boss, Isaac Jaffe, about a Michael Jordan interview, but Isaac is
more interested in something else....
DANA: Hi, Isaac--
ISAAC: Hi. Dana, listen to this, this is fantastic. [reads
from magazine] "Bioengineering might one day create
living creatures adapted to survival in space."
ISAAC: Space birds.
DANA: ... OK.
ISAAC: Don't you wanna know how they're gonna fly without air?
DANA: Uh ... OK.
ISAAC: It says here they're gonna fly on sunlight.
DANA: ... So, we got this Michael Jordan offer ...
ISAAC: And further out where the sunlight grows weaker, they're
gonna bioengineer a squid.
DANA: ... Squid?
ISAAC: Yes! Swimming not in water, but in space. [reading
again] "Drawing volatile fuels from Jovian moons to power
their gentle but efficient propulsion systems."
DANA: ... uh ... Michael Jordan ...?
ISAAC: "Their utility could be comparable to that of horses
and mules in the winning of the West."
ISAAC: I can see myself out there. Sitting alone by the fire. A
space squid my only companion.
This episode was first aired in January 2000. Niall again: 'I
note that Time, which of course features a time-travelling
space squid, was published in August 1999. To date, however,
reports that Sorkin is a closet Stephen Baxter fan remain
treat from Frank Key of Hooting Yard: synopses from 'the
thrilling new drama Blodgett And His Pals Hanging Around On A
Mysterious Island After Surviving A Plane Crash.'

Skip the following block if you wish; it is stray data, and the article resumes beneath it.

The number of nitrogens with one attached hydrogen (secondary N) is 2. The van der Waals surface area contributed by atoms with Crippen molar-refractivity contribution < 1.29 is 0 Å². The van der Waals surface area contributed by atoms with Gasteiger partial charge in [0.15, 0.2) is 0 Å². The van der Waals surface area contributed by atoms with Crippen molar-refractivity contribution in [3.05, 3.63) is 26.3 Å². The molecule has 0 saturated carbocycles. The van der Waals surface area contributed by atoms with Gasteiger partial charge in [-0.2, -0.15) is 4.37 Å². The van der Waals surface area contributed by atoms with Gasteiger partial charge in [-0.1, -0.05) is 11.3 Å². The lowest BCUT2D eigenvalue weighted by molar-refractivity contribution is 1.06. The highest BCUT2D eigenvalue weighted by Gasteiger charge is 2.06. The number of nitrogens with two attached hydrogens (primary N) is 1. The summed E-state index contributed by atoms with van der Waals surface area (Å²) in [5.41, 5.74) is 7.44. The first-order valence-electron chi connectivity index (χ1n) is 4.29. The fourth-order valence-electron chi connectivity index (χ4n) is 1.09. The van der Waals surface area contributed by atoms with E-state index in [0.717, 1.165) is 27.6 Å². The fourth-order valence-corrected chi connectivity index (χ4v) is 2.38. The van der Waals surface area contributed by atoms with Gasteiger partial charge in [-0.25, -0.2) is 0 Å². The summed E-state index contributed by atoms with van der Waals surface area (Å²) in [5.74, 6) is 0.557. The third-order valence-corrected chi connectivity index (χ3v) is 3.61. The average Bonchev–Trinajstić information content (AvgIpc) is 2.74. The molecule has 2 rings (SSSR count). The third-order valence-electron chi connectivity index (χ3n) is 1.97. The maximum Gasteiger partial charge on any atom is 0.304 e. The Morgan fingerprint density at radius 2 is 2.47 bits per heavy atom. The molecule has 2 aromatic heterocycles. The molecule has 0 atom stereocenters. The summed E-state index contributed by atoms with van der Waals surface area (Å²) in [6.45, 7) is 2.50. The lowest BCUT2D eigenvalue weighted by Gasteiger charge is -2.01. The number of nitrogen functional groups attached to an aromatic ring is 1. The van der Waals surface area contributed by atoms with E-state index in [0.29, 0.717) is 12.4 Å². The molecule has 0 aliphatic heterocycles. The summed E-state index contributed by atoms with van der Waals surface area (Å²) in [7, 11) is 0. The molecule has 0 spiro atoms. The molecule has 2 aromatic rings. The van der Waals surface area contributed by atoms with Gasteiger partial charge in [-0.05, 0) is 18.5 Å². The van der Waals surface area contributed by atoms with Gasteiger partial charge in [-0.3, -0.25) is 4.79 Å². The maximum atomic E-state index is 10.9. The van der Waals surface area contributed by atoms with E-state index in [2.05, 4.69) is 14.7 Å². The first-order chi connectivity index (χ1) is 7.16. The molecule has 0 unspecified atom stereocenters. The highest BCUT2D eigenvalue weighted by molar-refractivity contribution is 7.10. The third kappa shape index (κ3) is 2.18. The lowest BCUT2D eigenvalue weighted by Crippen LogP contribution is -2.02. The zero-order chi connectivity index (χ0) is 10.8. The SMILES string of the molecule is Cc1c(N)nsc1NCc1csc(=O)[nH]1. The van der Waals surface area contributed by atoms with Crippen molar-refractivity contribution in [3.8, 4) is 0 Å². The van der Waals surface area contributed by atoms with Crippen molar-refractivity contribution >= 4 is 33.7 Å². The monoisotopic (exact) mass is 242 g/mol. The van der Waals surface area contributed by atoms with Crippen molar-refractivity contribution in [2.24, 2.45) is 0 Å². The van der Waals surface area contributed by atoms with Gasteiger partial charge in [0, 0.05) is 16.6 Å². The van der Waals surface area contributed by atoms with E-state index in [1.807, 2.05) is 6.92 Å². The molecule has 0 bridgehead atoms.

50 Best Robots.
Langford SFX columns
obit in the Telegraph.
of turnips: Joss Whedon on being quoted out of context by
Entertainment Weekly (link stolen from
Steve Sneyd adds a poetic footnote on Ken Bulmer, whose
funeral was scheduled for 12:30pm today at Tunbridge Wells
Crematorium: 'Vignette, which he published in 1954, was
almost certainly the first anthology of sf poetry to appear in
this country (though he didn't describe it as such, rather as a
one-shot poetry fanzine for OMPA). Inter alia it included
Brunner, poems reprinted from '41 US fanzines, and a reprinting of
Arthur C. Clarke's pioneering article in a 1938 Novae Terrae
calling for a poetry of science fiction.'
Thog's Masterclass. Dept of Time & Motion
Studies. 'The first step is to put the fleet on one-hour-alert
status instead of twenty-four. ... It'll take about six hours to
bring us up to one-hour readiness.' (Lois McMaster Bujold, The
Vor Game, 1990)
Dept of No Matter Where You Go, There You Are. 'Rafe was
in Thendara. / That meant Kadarin and Thyra were -- somewhere. /
And so was the Sharra matrix. / And so -- all the Gods of Darkover
be merciful -- so was I.' (Marion Zimmer Bradley, Sharra's
Langford is an author and a gentleman. His newsletter,
is the essential SF-insider sourcebook of wit and incongruity. His
most recent books are The
SEX Column and other misprints, collecting ten years of
columns and essays for SFX magazine; Different
Kinds of Darkness, a new short-story collection of
horror, SF, and fantasy; Up
Through an Empty House of Stars: Reviews and Essays 1980-2002,
100 pieces of Langfordian genre commentary; and He
Do the Time Police in Different Voices, a short-story
collection that brings together all of Dave's SF parodies and
pastiches. (This is a scary thought. Are you ready to laugh that
Dave lives in Reading, England with his wife Hazel, 25,000
books, and a couple of dozen Hugo awards. He continues to add
books and Hugos.